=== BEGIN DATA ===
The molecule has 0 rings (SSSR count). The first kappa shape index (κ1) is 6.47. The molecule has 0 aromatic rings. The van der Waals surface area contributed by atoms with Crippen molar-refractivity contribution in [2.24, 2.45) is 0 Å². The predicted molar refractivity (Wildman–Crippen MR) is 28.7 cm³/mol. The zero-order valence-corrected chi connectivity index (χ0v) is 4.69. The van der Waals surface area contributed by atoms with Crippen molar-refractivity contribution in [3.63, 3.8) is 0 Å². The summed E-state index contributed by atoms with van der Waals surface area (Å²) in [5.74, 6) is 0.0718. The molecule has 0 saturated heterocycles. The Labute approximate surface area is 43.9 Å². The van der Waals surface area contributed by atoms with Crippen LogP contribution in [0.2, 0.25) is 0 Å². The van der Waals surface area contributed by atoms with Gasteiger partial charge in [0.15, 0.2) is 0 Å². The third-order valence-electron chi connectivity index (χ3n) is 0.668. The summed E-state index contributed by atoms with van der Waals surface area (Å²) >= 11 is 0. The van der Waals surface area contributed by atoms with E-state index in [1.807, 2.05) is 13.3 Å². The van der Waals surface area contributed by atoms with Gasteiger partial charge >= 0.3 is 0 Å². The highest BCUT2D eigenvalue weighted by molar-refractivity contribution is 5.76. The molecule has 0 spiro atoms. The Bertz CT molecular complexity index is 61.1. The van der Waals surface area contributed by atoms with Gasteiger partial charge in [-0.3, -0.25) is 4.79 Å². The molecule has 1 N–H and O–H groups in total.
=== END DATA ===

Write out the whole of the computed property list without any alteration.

The molecule has 0 rings (SSSR count). The first kappa shape index (κ1) is 6.47. The molecule has 0 aromatic rings. The van der Waals surface area contributed by atoms with Crippen molar-refractivity contribution in [2.24, 2.45) is 0 Å². The predicted molar refractivity (Wildman–Crippen MR) is 28.7 cm³/mol. The zero-order valence-corrected chi connectivity index (χ0v) is 4.69. The van der Waals surface area contributed by atoms with Crippen molar-refractivity contribution in [3.63, 3.8) is 0 Å². The summed E-state index contributed by atoms with van der Waals surface area (Å²) in [5.74, 6) is 0.0718. The molecule has 0 saturated heterocycles. The Labute approximate surface area is 43.9 Å². The van der Waals surface area contributed by atoms with Crippen LogP contribution in [0.2, 0.25) is 0 Å². The van der Waals surface area contributed by atoms with Gasteiger partial charge in [0.15, 0.2) is 0 Å². The third-order valence-electron chi connectivity index (χ3n) is 0.668. The summed E-state index contributed by atoms with van der Waals surface area (Å²) >= 11 is 0. The van der Waals surface area contributed by atoms with E-state index in [1.807, 2.05) is 13.3 Å². The van der Waals surface area contributed by atoms with Gasteiger partial charge >= 0.3 is 0 Å². The highest BCUT2D eigenvalue weighted by molar-refractivity contribution is 5.76. The molecule has 0 spiro atoms. The Bertz CT molecular complexity index is 61.1. The van der Waals surface area contributed by atoms with Gasteiger partial charge in [-0.3, -0.25) is 4.79 Å². The molecule has 1 N–H and O–H groups in total.